As parents of school aged children everywhere face another back to school season, I’ve been reflecting on my experiences parenting my son who is entering his senior year of high school this fall. Since he was 5, I’ve sent him off to a new year of school anticipating what it would bring- the new friendships, the struggles, the frenzied pace, and-of course, the growth and learning. 

And each year, as his mother, I’ve felt myself growing right along with him. I’ve had to learn how to manage the pace, set limits, and say no when needed. I’ve sat by his side, trying not to nod off as he worked painfully slowly sounding out his first little readers. I’ve tutored him through long division, made sure all of the dang science fair projects got done, and sat in the principal’s office with him. Multiple times.

Expectations, Expectations, Expectations

Mark Twain once said, “My mother had a great deal of trouble with me, but I think she enjoyed it”. As the mother of a close-to-grown son, I relate to that quote now more than ever!

Because the relationship I have with my children matters so much to me, over the years, I’ve placed a lot of pressure on myself to be a good mom. Additionally, we face messages of cultural idealism around the idea of motherhood–idealism that stressed me out before I could even put my finger on it or had a name for it! I was bombarded with messages in entertainment, at church, and now- in social media- that idealized motherhood, and, as a result- turned up the heat on the pressure I felt. The unrealistic expectations that I allowed myself to build into my life added unnecessary hardship.


Dr. Julie’s Wisdom

Recently, Dr. Julie Hanks gave a talk at the TedX event held in Ogden, Utah. She spoke about the religious, cultural, and historic messages we take in as women, and the damage it can do when we hold  motherhood up on a pedestal. She describes the difference between idealizing and valuing motherhood- valuing is to consider something important or significant, and idealizing is to regard something as perfect, or better than reality. Dr. Hanks explains, “When we accept messages from external sources about something that millions of women experience in millions of ways across the globe, it reinforces the idea that there is one right way to be a mother.” She challenges us to think about motherhood as a relationship, and not a role. Roles are rigid- prescribed, scripted, with set expectations and rights and wrongs. Viewing motherhood as a relationship, she shares, allow us to be our authentic selves. It allows us to value the connection between mother and child, and not discount it because it’s in any way different from the idealized standard.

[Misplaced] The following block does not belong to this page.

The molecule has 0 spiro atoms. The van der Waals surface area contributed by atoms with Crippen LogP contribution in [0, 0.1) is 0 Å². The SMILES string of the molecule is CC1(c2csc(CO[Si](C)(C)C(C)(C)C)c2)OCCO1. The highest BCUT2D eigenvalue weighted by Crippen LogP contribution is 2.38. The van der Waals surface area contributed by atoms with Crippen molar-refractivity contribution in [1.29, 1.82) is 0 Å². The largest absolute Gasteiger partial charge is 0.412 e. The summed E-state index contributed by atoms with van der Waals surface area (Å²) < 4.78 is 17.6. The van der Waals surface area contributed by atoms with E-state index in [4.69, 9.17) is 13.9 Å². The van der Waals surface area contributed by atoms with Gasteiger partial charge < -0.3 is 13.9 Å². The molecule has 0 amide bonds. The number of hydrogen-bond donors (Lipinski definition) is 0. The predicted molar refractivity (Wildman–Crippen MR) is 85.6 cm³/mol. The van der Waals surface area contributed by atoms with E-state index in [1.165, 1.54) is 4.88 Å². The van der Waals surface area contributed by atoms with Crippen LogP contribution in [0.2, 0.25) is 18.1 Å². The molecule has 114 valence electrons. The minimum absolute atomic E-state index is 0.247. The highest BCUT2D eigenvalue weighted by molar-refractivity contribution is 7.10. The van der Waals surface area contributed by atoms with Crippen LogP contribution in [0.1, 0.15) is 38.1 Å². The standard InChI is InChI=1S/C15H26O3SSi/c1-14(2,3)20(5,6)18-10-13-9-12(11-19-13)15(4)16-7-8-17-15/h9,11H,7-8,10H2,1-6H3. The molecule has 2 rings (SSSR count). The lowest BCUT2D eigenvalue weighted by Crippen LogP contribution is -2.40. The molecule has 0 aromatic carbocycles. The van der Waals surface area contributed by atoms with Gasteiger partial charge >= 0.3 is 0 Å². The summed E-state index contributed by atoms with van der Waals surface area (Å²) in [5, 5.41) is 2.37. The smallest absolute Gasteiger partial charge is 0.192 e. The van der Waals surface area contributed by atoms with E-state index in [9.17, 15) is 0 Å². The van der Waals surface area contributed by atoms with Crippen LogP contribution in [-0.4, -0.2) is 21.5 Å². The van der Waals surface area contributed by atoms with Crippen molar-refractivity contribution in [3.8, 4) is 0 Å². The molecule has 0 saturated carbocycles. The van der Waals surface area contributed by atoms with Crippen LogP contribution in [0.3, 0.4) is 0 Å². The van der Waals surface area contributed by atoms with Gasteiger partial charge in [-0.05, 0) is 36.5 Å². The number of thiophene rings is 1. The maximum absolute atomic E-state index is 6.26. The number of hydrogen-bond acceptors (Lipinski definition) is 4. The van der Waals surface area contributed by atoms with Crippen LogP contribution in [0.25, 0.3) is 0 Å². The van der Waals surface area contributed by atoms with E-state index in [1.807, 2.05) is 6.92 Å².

Some of the most valued learning I’ve gained over the last 12 years is accepting and honoring the mom I am to my kids. I’ve kicked mom guilt to the curb and try hard not to let it cross the threshold back into our home– but like every bad ex-boyfriend, it tries to come back around again and again! I’ve learned new patterns and set realistic expectations. I’ve made peace with reality- our lives are not Pinterest boards, my kids get in trouble, and growth is hard. And that’s ok. I’ve learned to honor and value the ways I uniquely mother: with creativity, with humor, and with a little occasional snooping in Instagram DM’s. I’ve realized I’m a good mom because I value the connection I have with my children above all other indicators of success.

I love the freedom offered to us in Dr. Hank’s message- that there is no one right way to be a mother to my children. By focusing on connection in our relationships with our children, it frees us up to parent in the way that works best for our families- conventional or not.

Let Go

This back to school season, give yourself permission to let go of idealized standards of parenting.  You and your children will benefit when you honor the unique ways that you show up as a parent. Neither us nor our children are perfect- we all need space to grow and learn!

Lastly, if the growth and learning your child encounters this year lands you in the chair in the principal’s office, take a deep breath and know you are in good company. Many a good mom have sat in that chair in the past, and many a good mom will sit in it in the future. Consider this your across-the-internet fist bump.



Hanks, J. (2019, July 22). The Costs of Idealizing Motherhood, Julie de Azevedo-Hanks,    TEDxOgden. Retrieved from https://www.youtube.com/watch?v=XlC8XqTSLUE

Twain, Mark. “A quote by Mark Twain.” (n.d.). Retrieved from https://www.goodreads.com/quotes/7595047-my-mother-had-a-great-deal-of-trouble-with-me